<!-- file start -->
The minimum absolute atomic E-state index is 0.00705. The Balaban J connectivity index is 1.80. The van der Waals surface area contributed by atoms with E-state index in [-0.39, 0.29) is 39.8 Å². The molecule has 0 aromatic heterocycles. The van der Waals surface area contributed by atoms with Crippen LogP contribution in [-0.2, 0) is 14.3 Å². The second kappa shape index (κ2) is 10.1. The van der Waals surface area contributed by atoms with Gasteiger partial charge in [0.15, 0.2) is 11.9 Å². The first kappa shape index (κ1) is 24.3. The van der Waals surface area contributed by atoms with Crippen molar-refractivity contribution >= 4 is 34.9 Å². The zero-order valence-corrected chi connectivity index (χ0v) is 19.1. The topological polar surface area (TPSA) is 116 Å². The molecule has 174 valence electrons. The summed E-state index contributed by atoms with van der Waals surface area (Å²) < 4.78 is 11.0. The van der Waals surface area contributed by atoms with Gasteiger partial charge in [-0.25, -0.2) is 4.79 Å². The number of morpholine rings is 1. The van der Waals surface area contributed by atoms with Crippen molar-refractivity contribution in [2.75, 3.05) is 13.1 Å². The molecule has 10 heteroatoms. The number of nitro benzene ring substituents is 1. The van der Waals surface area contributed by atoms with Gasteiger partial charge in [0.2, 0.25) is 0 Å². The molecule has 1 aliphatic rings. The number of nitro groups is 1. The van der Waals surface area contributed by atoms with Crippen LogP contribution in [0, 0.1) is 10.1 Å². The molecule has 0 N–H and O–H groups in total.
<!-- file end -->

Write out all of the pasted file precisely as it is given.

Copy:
The minimum absolute atomic E-state index is 0.00705. The Balaban J connectivity index is 1.80. The van der Waals surface area contributed by atoms with E-state index in [-0.39, 0.29) is 39.8 Å². The molecule has 0 aromatic heterocycles. The van der Waals surface area contributed by atoms with Crippen LogP contribution in [-0.2, 0) is 14.3 Å². The second kappa shape index (κ2) is 10.1. The van der Waals surface area contributed by atoms with Gasteiger partial charge in [0.15, 0.2) is 11.9 Å². The first kappa shape index (κ1) is 24.3. The van der Waals surface area contributed by atoms with Crippen molar-refractivity contribution >= 4 is 34.9 Å². The zero-order valence-corrected chi connectivity index (χ0v) is 19.1. The topological polar surface area (TPSA) is 116 Å². The molecule has 174 valence electrons. The summed E-state index contributed by atoms with van der Waals surface area (Å²) < 4.78 is 11.0. The van der Waals surface area contributed by atoms with Gasteiger partial charge in [-0.25, -0.2) is 4.79 Å². The number of morpholine rings is 1. The van der Waals surface area contributed by atoms with Crippen molar-refractivity contribution in [2.75, 3.05) is 13.1 Å². The molecule has 10 heteroatoms. The number of nitro benzene ring substituents is 1. The van der Waals surface area contributed by atoms with Gasteiger partial charge in [0.2, 0.25) is 0 Å². The molecule has 1 aliphatic rings. The number of nitro groups is 1. The van der Waals surface area contributed by atoms with Crippen LogP contribution in [0, 0.1) is 10.1 Å². The molecule has 0 N–H and O–H groups in total.